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C'est la Vie: Who Is The Real Pet Owner??

Some of you know about the great dog debacle that is now a black smudge on all childhood memories for our children. On a fairly regular basis I hear my daughter whine about how she misses the dog that lived with us for thirty days. At about day 12 I was ready to have a complete mental breakdown, but forced myself to give it a solid month before making a decision. The dog had to go. That was two years ago.

Shortly after, there was no avoiding the desire of our children to have a pet. Truly, it was our oldest who had her mind set on caring for an animal in our home. She promised and crossed her heart that she would do everything. After doing a bit of research, we decided on a rabbit. We found a breeder and purchased all of the necessary equipment for bringing this little critter into the family. It was a fairly smooth transition and it's been over a year since "Buttercup Muffin Hallock" joined the Hallock crew.

During that time, we've come to realize that there are three fairly simple things that have to happen to keep our bunny alive": give her food, hay, and fresh water every day. That's it. She doesn't need to go for walks. She doesn't have to go to the vet or take heartworm medication. She enjoys being pet or take a little romp in her fenced play yard. Ready for a big surprise? (Please note the sarcastic tone.) The child who begged for the pet still can't remember to feed the bunny.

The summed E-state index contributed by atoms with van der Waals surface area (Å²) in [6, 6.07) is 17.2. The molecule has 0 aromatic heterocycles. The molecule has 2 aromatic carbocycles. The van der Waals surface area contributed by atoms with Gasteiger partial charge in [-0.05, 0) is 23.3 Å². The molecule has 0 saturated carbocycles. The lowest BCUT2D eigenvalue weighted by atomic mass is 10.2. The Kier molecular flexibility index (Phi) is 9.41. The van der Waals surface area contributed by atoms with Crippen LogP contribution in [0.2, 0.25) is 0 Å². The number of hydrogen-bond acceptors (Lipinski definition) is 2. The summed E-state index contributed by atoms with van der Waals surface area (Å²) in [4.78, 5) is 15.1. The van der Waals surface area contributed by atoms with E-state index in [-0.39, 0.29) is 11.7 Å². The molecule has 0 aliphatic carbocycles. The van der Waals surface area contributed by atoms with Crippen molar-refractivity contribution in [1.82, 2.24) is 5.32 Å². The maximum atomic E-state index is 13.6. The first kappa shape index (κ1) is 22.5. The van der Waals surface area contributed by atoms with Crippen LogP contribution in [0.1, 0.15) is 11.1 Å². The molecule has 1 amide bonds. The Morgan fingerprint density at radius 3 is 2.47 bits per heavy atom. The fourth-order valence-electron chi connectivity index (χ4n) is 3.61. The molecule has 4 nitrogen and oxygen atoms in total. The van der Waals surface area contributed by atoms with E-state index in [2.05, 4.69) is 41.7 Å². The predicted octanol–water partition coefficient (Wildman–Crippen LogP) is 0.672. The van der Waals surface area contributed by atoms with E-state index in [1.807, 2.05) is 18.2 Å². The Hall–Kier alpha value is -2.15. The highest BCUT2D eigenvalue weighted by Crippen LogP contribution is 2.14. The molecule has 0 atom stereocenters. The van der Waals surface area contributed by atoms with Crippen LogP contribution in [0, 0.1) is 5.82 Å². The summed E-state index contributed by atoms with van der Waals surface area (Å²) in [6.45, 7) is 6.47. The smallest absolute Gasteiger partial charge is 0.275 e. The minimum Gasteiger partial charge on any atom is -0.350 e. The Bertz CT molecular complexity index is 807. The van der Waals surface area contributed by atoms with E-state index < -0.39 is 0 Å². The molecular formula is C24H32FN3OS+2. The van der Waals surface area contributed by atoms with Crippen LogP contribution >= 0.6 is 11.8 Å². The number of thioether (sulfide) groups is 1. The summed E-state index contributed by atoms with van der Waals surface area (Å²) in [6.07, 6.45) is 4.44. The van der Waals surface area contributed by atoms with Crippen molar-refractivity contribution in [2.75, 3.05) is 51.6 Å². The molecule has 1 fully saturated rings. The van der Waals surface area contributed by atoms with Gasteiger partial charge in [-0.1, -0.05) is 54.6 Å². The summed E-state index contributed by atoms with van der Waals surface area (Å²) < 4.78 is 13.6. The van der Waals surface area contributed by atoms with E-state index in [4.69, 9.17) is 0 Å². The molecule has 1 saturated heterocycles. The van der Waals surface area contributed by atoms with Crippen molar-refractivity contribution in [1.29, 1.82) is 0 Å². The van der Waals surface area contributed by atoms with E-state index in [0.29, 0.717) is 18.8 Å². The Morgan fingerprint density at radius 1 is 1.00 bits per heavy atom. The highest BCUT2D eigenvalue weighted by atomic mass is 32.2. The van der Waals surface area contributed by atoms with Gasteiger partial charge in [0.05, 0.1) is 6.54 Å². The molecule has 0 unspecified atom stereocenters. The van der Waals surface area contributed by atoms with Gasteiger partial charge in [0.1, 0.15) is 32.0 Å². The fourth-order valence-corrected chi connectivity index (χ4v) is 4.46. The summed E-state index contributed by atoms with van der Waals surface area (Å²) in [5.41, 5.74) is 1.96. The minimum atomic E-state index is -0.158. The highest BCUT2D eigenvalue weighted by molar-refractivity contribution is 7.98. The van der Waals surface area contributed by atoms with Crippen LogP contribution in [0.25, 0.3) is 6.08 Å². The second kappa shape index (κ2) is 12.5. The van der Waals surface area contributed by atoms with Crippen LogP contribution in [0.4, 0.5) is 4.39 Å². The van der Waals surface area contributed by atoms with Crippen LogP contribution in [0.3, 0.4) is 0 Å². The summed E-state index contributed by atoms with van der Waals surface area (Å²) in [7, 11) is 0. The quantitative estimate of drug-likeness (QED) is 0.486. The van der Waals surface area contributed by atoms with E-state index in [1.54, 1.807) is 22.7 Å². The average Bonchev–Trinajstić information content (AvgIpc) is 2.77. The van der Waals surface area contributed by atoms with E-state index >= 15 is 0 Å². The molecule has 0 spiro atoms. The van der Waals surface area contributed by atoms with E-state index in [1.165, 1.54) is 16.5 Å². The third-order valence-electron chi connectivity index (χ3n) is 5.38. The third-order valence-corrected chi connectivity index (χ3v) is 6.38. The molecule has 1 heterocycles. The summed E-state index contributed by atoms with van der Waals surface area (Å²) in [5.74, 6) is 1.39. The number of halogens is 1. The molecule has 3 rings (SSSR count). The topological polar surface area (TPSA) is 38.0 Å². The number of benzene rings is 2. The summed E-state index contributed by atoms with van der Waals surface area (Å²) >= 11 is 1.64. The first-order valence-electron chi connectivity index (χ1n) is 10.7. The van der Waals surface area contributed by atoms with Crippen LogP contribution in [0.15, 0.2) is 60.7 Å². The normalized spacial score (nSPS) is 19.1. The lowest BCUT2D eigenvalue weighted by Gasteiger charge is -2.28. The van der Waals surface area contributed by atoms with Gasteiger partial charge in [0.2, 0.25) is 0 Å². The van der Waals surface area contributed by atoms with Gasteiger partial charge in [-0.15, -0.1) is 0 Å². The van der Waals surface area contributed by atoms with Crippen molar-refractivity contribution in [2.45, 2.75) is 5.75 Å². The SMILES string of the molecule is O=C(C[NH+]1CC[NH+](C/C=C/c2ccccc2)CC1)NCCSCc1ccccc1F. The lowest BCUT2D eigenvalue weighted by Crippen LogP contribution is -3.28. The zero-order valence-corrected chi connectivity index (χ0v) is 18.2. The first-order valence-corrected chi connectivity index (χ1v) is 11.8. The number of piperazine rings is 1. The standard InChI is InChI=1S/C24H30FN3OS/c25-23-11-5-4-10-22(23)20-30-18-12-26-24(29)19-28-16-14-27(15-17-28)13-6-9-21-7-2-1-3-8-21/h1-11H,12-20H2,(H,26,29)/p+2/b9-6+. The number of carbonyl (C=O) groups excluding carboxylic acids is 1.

Nearly every day for the last 15 months I have had to be the alarm clock to make sure the bunny makes it another day. Which has me thinking about being a pet owner. I think a lot of people get a pet for their kids, but how many of us consider the time it takes for us to care for the pet? Sure a five year old thinks they will feed the pet and walk the pet, and although I think they are physically capable I don't think they have the maturity to understand the gravity of the responsibility. And I'm all for giving kids responsibility.

At what age can a child truly be responsible for a living thing? Here is a rough guide I found at the Best Friends Animal Society website:


Birth to six months: A quiet time for the animal/child interaction. No small child should be left unsupervised with an animal.

Six months to a year: Keep pet food and feeding areas away from crawling and toddling children. A child of this age will grab at whatever is in his or her path, so ears and tails are a target, and children have to be carefully supervised around animals to avert any unexpected reactions.


1-3 years: A time of exploration and for putting things in the mouth. A dog or cat who is possessive about his or her toys and food can be potentially dangerous to a child. The child is eye level with a medium to large dog, and dogs can see that as a threat. This age group is especially vulnerable to a biting dog.


4-6 years: By now, a child has mastered quite a lot of language and can understand more about how to interact with another living being, but a firm eye on the situation is still needed.


6-10 years: Your child can now help look after a pet - feeding, cleaning up, walking, and playing with a cat or dog or any other animal in the house.


Teens: Just a warning about this group. At some point in the teen years, your child may develop other priorities in his or her life, such as sports, band, boys, girls, existential philosophy, or shopping. Pet care chores can suddenly and dramatically go onto the back burner. Parental supervision is a must.


Do you have ideas that helped your children to be responsible with pet care?

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